In 1962 the New York State Regents passed a policy to “combat the decline of morals in public life” that called for “moral and spiritual training” as a part of the school day. The Regents introduced a generic prayer to be said by students in the public school as a part of the morning activities. The prayer recites: “
Almighty God, we acknowledge our dependence upon Thee, and we beg Thy blessings upon us, our parents, our teachers and our Country.”
This prayer drew criticism from the ACLU, and was struck down by the Supreme Court in 1963 by a 7-1 ruling. Personally, I agree with the ruling, as it was in my opinion unduly entangling the secular with the relgious world. On the other hand, here we are many years later with this “generic” prayer ditched and on the verge of being replaced with Muslim prayers.
MUSLIM PUBLIC SCHOOLS IN NEW YORK
New York City is about to open a new taxpayer funded “Arabic themed” school in Brooklyn. Khalil Gibran International Academy will be led by Debbie Almontaser a Muslim of Yemeni background. “It is a school that is going to be working quite hard in building bridges of understanding, tolerance and acceptance, valuing diversity and truly just developing students into global citizens,” says Almontaser. While some of this sounds good, this school will go a good deal further than those arguably, altruistic goals.
The New York City school’s goal is to focus on Arabic aka Islamic themes in education and eventually to teach half of the classes in the Arabic language. Isn’t it interesting that just recently Oxford University in London, England decided not to teach certain subjects like the Holocaust or the Crusades in the school’s history classes because they might offend some of the Muslim students. Yet, in America tax payers are at the very least facilitating a religion.
A valid question that many have asked if the Muslim religion could be separated from the school. In response to that question Almonstaser said,
“Being that we are a public school, we certainly are not going to be teaching religion.”
Maybe not but they will be facilitating it. I also wonder if the Islamic mandates of prayer, not voluntary mind you, will be enforced or will be disallowed. Will accomodations be made during Ramadan. All of these sound precariously close to an “undue entanglement” of the state with a “particular religion”, and all of this would be unconstitutional.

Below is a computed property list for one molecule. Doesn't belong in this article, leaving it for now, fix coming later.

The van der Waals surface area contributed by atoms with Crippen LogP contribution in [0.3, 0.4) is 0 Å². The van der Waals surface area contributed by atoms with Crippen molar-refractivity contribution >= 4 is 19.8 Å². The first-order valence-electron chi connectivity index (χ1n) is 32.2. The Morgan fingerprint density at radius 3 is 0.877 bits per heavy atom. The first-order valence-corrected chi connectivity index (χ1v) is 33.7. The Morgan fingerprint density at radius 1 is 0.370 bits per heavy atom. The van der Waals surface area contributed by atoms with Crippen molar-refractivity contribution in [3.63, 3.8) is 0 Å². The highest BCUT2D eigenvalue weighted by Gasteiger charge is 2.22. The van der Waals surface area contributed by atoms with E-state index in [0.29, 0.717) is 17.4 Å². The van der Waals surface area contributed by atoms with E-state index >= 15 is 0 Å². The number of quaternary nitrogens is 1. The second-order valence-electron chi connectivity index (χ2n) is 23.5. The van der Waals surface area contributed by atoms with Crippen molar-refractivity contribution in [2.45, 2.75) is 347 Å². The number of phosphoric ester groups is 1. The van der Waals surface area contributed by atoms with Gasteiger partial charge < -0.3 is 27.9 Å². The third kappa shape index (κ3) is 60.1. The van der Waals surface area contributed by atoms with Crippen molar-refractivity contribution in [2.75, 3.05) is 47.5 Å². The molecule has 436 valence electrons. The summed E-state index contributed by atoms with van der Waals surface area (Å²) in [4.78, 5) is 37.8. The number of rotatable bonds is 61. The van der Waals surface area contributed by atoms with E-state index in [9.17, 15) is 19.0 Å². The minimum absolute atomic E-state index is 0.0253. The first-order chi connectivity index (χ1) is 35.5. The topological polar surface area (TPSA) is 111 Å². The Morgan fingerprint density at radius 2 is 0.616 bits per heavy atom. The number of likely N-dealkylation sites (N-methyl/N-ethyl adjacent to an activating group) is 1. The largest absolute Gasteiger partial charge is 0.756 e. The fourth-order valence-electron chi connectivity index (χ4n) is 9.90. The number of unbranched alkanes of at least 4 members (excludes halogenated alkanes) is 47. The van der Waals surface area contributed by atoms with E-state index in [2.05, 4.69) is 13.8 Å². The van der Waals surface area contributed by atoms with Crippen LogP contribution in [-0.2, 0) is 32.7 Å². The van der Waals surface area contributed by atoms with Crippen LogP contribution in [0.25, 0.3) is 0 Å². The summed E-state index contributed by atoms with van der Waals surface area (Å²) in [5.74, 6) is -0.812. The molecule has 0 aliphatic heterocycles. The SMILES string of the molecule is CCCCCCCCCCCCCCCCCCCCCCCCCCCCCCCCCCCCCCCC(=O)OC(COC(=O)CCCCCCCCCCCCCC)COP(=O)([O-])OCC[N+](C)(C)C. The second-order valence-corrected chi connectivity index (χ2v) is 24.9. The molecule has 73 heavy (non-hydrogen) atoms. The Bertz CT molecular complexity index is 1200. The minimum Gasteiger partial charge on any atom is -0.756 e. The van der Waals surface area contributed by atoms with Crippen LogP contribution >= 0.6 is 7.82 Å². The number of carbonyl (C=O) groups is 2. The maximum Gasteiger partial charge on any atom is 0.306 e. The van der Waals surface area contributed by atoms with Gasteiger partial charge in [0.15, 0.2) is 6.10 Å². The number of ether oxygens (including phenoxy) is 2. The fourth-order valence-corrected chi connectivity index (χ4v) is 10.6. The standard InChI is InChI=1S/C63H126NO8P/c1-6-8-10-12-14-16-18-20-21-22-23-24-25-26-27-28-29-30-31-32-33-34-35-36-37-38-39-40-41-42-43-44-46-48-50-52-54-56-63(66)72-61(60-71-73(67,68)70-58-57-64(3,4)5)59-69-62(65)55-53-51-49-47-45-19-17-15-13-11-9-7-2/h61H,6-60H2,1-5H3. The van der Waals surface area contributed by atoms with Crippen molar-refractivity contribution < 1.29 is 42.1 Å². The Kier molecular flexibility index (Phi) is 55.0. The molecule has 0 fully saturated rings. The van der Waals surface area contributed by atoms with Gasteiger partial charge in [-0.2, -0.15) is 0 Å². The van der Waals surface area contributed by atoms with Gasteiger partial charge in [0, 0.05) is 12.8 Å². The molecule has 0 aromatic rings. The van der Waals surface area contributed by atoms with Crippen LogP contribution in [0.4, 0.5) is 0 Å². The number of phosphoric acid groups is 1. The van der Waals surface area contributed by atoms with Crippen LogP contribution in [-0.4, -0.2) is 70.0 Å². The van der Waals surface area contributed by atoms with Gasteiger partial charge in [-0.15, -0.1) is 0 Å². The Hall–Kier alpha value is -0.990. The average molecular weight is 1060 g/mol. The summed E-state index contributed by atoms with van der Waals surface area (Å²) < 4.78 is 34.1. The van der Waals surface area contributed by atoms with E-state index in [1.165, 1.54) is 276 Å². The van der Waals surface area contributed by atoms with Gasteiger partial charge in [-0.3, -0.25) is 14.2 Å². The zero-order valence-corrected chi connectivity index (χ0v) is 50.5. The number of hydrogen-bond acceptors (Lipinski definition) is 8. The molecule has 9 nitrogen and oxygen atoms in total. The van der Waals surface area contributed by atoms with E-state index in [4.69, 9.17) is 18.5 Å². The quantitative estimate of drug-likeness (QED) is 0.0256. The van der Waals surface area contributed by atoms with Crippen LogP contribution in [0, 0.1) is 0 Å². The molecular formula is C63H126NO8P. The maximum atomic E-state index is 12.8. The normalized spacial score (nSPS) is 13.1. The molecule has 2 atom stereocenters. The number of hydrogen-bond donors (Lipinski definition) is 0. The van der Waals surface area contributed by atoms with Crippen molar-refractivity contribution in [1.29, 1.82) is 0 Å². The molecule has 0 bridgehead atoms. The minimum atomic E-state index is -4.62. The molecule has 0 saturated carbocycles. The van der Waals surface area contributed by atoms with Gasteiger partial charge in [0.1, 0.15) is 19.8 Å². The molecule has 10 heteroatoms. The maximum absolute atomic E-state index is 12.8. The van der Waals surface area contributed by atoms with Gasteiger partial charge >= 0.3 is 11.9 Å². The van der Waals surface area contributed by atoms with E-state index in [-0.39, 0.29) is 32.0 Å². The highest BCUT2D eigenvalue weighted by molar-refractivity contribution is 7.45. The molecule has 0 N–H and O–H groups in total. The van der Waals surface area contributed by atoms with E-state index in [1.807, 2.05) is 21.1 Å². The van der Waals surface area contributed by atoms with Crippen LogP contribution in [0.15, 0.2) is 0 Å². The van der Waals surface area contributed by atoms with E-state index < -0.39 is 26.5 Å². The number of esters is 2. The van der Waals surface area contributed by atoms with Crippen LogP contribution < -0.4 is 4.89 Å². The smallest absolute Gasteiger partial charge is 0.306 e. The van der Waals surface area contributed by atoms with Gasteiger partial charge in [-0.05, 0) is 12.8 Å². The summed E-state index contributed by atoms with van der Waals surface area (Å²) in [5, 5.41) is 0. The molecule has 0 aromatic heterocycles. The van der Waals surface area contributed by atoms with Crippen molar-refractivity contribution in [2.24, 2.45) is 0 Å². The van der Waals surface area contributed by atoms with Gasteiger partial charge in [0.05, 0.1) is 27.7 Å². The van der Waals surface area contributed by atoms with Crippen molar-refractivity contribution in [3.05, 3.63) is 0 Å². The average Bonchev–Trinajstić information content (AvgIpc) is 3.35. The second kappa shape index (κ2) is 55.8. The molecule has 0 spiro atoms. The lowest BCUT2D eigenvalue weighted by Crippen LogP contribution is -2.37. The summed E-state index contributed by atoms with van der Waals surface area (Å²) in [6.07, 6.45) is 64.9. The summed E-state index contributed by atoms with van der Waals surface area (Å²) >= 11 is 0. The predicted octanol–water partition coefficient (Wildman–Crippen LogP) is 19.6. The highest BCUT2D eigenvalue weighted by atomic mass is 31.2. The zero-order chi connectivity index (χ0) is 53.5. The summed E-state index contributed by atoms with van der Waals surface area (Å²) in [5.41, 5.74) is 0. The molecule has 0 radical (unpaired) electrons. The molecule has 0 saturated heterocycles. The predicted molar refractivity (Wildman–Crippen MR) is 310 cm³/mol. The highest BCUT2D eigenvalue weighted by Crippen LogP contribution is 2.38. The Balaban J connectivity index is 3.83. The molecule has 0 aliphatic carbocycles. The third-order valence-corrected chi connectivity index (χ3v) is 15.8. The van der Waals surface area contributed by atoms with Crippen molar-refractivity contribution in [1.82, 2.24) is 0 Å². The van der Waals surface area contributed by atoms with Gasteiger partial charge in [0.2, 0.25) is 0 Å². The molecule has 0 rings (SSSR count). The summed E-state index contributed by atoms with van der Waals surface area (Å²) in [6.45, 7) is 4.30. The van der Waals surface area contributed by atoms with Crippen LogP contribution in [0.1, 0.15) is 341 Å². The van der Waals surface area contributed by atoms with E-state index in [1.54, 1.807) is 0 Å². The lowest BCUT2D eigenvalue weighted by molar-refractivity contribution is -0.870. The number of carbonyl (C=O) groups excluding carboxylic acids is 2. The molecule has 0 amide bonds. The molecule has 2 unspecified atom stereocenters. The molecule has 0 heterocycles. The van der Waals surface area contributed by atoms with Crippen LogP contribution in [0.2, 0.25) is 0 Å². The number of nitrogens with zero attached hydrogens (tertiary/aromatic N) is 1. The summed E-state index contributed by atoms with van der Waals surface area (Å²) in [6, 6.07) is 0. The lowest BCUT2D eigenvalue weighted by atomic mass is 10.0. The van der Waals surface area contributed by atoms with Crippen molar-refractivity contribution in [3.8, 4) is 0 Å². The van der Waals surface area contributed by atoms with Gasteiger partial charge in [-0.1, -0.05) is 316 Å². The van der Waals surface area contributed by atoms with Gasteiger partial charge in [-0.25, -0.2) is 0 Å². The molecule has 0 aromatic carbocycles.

In Lemon v Kurtzman,403 U.S. 602 (1971) the Supreme Court of the United States ruled that Pennsylvania’s 1968 Nonpublic Elementary and Secondary Education Act, which allowed the state Superintendent of Public Instruction to reimburse nonpublic schools (most of which were Catholic) for teachers’ salaries, textbooks and instructional materials, violated the Establishment clause of the First Amendment. The decision also upheld a decision of the First Circuit, which had struck down the Rhode Island Salary Supplement Act providing state funds to supplement salaries at nonpublic elementary schools by 15%. As in Pennsylvania, most of these funds were spent on Catholic schools. The following guidelines were established, and these are the Law of the US.
1. The government’s action must have a legitimate secular purpose;
2. The government’s action must not have the primary effect of either advancing or inhibiting religion;
3. The government’s action must not result in an “excessive entanglement” with religion.
On the face this school would seem to be in patent violation of the third and possibly the third prong of “The Lemon Test”.
There are other instances of the state becoming “excessively entangled” in facilitating Islamic needs. Consider the policy of Minneapolis Community Colleges. The colleges have installed facilities to enable Muslim students to perform ritual feet washing before daily prayers at the college. Muslims are required to pray five times a day but must first wash their feet. According to President Phil Davis the school is simply extending “hospitality” to their newcomers. However, are such “hospitable” extentions afforded to Jewish, Christian, Hindu, Buddhist or other practitioners of a relgious faith. This practice would seem to be in violation of all prongs of the lemon test.
The question is why are public institution policies so correctly careful to not estabish or facilitate Christianity and Judaism, but are bending over backwards for Islam. I make no secret that I am a practioner of Christianity, however, I am not thrilled with public dollars being spent facilitating and advancing any religion unless there is a clear and legitimate secular purpose being served. These two instances don’t come close to meeting that standard.